VPN One Click has servers in 41 countries, PPTP at 128-bit and L2TP/IPSec 256-bit encryption, and cross-platform apps, still, it’s a far cry from what you’d call a serious VPN.

VPN One Click is compatible with Windows desktop, Windows Mobile, iOS, and Android devices.

The Android app is standard and comes with a selection of servers, and zero customization features. All you can do is connect and disconnect the VPN.

But the Windows desktop app is even worse – zero settings, customization, or transparency. I was never able to tell which protocol was used for my connections.

The UI is hideous. You can’t adjust the program’s window, while its real estate is occupied by a useless map, which isn’t even interactive.

While it’s not a problem for a large screen, I couldn’t navigate the app on my smaller 14-inch laptop because the hamburger icon didn’t fit onto the screen at all.

The nested servers list keeps closing itself. Each server is at least two clicks away, and the servers are listed by IP, not by city or region.

If you want to bypass some local sporting even blackout and need to connect to a server in a neighboring state, you’re going to poke at servers randomly. Nor can you view the servers’ ping time, load, or add favorites.

The current server IP kept reverting to my real IP even when the VPN was still connected – very confusing.

More frustrating is that the VPN client makes zero effort to manage your connections, or warns you when it drops. When I closed the window while the VPN was still connected, the VPN client shut down – without terminating the current connection. When I re-launched the client, it failed to recognize the VPN was connected.

This is a huge problem since you can’t trust the app to accurately tell you if you’re protected, or not.

VPN One Click has servers in 40+ countries and ships a single-button app that only allows you to connect and disconnect the VPN.

There’s no support for OpenVPN, and torrenting isn’t allowed. Your torrent client will crash, or the VPN client will exit with an error.

No simultaneous connections are allowed. If anything, you can use the same subscription on your mobile devices, provided they are on the same platform, and you use the same Apple ID for iOS or Google Play ID for Android.

There’s no kill switch, firewall, protocol or port options, DNS controls, last-used servers, or Settings. Nada.

VPN One Click accepts PayPal, Bitcoin, and payments made via iTunes and Google Play. At first glance, the plans look promising:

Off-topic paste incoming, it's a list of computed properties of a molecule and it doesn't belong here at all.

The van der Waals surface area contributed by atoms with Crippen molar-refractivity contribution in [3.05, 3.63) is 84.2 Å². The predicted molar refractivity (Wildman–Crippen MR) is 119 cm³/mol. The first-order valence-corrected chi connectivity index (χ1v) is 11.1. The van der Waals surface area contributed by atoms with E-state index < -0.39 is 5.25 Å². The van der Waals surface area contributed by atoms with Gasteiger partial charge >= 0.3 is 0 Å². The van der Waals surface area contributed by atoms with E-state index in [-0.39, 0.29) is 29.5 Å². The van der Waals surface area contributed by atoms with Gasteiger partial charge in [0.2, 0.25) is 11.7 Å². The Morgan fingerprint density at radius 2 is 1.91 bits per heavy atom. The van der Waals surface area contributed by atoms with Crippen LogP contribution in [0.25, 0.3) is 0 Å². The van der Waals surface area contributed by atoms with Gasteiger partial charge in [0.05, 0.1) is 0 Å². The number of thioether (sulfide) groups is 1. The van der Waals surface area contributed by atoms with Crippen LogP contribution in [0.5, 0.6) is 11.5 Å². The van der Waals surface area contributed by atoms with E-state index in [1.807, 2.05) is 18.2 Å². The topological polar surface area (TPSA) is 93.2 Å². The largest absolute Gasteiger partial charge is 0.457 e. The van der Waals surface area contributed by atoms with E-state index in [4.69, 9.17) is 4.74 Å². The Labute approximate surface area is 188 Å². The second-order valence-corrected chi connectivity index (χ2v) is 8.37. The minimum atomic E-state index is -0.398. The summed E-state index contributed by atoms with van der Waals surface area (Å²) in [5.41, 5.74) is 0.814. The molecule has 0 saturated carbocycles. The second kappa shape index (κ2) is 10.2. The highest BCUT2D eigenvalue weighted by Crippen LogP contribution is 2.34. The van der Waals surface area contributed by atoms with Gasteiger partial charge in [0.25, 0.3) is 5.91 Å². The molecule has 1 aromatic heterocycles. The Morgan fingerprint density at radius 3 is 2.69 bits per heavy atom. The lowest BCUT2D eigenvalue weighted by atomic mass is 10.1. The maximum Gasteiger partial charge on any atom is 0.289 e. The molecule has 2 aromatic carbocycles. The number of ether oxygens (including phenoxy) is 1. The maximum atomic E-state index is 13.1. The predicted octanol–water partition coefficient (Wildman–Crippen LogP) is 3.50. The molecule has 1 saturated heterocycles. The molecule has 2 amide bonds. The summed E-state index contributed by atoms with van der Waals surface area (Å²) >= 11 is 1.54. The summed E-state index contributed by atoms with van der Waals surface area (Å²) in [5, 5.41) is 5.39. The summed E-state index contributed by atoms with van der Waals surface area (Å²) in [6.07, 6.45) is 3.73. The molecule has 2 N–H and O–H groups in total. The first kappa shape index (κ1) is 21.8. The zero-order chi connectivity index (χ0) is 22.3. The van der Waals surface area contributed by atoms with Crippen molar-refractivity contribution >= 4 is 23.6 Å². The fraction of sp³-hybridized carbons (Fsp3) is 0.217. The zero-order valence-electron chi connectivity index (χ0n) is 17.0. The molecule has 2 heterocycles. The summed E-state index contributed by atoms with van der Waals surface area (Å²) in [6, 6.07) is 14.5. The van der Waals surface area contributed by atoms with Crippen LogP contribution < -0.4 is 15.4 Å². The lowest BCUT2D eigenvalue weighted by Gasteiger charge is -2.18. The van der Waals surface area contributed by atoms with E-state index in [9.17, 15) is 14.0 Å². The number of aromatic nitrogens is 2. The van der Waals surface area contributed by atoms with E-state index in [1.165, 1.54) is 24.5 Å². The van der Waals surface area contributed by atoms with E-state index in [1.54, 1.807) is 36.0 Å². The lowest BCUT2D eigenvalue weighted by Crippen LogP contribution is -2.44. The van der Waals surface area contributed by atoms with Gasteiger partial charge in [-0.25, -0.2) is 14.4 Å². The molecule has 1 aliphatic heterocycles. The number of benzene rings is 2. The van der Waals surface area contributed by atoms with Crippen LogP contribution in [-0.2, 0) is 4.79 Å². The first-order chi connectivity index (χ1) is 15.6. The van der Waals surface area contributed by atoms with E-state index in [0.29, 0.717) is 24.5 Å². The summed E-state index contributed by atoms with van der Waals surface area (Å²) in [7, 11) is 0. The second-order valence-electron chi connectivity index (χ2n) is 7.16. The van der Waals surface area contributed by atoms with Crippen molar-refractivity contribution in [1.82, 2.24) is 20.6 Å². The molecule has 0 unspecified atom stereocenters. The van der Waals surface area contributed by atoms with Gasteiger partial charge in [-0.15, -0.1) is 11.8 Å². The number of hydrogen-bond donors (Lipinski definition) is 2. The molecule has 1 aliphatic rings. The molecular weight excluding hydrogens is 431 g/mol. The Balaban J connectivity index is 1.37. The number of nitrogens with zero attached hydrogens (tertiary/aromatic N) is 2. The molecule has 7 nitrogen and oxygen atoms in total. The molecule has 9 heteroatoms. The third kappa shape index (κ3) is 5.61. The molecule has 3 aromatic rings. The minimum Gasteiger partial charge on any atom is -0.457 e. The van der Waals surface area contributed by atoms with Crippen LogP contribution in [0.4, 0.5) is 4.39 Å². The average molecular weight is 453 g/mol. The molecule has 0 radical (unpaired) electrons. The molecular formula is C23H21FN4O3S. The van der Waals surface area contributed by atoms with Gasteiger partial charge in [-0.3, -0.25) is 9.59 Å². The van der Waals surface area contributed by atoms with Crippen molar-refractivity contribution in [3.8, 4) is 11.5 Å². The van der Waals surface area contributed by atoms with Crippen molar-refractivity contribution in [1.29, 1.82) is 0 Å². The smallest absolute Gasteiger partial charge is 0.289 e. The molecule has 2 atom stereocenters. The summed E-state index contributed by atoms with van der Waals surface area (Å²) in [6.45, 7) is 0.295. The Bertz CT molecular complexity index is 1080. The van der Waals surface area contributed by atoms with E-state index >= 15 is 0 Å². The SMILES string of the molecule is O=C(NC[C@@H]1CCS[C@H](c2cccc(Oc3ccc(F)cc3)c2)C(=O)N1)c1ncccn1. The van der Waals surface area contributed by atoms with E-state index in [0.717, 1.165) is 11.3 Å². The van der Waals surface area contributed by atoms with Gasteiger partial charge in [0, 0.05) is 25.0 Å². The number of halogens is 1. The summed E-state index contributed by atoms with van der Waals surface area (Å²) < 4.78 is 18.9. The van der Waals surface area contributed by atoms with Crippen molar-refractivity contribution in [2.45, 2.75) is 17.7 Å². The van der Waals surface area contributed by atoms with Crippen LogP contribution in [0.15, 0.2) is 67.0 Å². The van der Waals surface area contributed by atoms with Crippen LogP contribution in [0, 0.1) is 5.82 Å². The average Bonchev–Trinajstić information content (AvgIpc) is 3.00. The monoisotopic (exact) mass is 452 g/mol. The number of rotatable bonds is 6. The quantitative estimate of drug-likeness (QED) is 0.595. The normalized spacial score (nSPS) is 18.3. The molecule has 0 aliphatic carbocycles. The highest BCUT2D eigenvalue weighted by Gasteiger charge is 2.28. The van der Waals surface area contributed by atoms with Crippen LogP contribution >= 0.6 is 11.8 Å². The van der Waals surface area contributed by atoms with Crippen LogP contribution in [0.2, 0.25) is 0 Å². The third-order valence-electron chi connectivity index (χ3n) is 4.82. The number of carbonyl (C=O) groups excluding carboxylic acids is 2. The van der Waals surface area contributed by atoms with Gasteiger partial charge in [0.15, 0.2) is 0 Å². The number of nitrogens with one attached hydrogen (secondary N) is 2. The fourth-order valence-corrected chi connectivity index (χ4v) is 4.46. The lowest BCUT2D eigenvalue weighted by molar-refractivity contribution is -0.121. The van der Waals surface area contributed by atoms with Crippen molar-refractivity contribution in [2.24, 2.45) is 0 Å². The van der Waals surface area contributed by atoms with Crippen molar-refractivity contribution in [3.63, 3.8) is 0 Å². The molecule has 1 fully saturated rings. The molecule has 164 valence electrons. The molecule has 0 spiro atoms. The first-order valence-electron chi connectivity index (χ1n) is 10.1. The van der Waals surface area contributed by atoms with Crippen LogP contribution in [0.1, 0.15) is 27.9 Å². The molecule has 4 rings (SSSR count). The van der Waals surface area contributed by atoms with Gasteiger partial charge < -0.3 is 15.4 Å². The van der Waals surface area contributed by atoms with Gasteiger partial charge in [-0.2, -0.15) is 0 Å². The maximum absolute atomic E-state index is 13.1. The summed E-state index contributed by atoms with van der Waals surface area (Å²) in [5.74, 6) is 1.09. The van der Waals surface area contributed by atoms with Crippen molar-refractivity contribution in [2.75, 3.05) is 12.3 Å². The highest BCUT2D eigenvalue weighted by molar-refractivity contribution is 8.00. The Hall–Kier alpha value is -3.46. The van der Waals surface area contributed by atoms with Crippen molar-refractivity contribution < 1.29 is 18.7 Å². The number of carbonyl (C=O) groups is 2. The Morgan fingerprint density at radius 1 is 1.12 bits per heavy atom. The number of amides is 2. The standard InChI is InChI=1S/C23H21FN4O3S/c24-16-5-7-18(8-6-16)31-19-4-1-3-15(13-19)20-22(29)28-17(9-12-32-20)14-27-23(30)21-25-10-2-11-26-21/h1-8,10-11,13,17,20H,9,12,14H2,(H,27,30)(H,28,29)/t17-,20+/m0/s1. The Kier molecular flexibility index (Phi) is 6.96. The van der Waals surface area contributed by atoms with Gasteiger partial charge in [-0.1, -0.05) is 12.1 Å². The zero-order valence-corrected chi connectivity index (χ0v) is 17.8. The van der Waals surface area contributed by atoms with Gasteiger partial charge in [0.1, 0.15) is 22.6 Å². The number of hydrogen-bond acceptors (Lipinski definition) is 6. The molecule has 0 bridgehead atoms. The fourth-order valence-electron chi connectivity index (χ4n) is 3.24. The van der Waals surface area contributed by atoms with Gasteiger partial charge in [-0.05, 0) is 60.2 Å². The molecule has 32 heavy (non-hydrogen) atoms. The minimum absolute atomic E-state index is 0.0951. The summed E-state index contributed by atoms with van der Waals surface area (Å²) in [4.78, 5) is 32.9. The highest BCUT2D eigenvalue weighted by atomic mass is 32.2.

• VPN One Click for Windows PC costs $4.99/mo or $24.99/year
  • The Windows Mobile and tablets version costs $1.99/mo, $10.99/6 mo, or $19.99/year
  • The Mac version is available at $4.99/mo, $14.99/6 mo, and $24.99/year
  • The Android app and the iOS VPN will set you off $2.99/mo, or $14.99/year each

See what I mean? The pricing is on a per-device basis. The price gets bloated if you need to cover more than one device. And the sheer amount of subscriptions you end up having to manage for just one service is ridiculous.

In theory, VPN One Click offers a free trial. Their FAQs suggest there’s a free version, too, but their support claims they don’t have free servers.

In practice, the free trial is dysfunctional – the apps come “expired” the moment you install them. VPN One Click support tried to persuade me it’s because I had their VPN installed at some point in the past. The next moment the agent tells me to re-install the trial version because that should fix my “expiration” issue, at which point our conversation lost any sense.

So I went on to install it on several of my devices. I ended up with six instances of VPN Once Click installed on my Windows and Android devices to no avail. All of them expired from the start.

If you run into the same issue, you need saintly patience to make this VPN work.

Your best bet would be to stalk their 24/7 live chat support. I managed to get my free trial to work after six days of live chat and ticketing back-and-forth with polite but indifferent – and clueless – customer service. Nothing helped until I started huffing and puffing about the sub-zero review I was going to leave on Google Play.

VPN One Click didn’t leak my DNS, WebRTC, or IPv6 details:

Nor did it have any significant effect on my speeds, which comes as no surprise since the app doesn’t support OpenVPN. It’s the latter’s strong encryption that tends to take a toll on VPN connection speeds. With PPTP, or even IPSec, the speeds are better, but security lags.

Netflix immediately identified I was using a VPN. I was able to stream BBC iPlayer, although buffering was a persistent problem:

I tried my luck with Australian Channel 9, and made it past the geo-block:

If there is one thing that’s worth praising here is that the service doesn’t need your email to subscribe. When you first install the app, it assigns you a unique ID you use to process the payment.

On the other hand, VPN One Click uses the horribly insecure PPTP. Their website claims they also use L2TP/IPSec 256-bit protocol, but you never know which protocol is at play when you connect. So savvy users won’t be impressed by the VPN’s tech specs.

The parent company Kryptotel is headquartered in the UAE, with offices in Hong Kong and Seychelles. The company claims it can’t be compelled to hand over your data to law enforcement since it doesn’t collect any logs or personal details and has no international obligations.

The catch here is their Privacy Policy – and FAQs – fail to disclose any details about the VPN technicalities, and sound like a marketing mantra aimed at novice users. Overall, the website does a poor job of convincing skeptical users.

VPN One Click could be cheap for novice users looking to protect one device. But it lacks features, reliability, usability, and security. There are much better VPNs at affordable rates these days.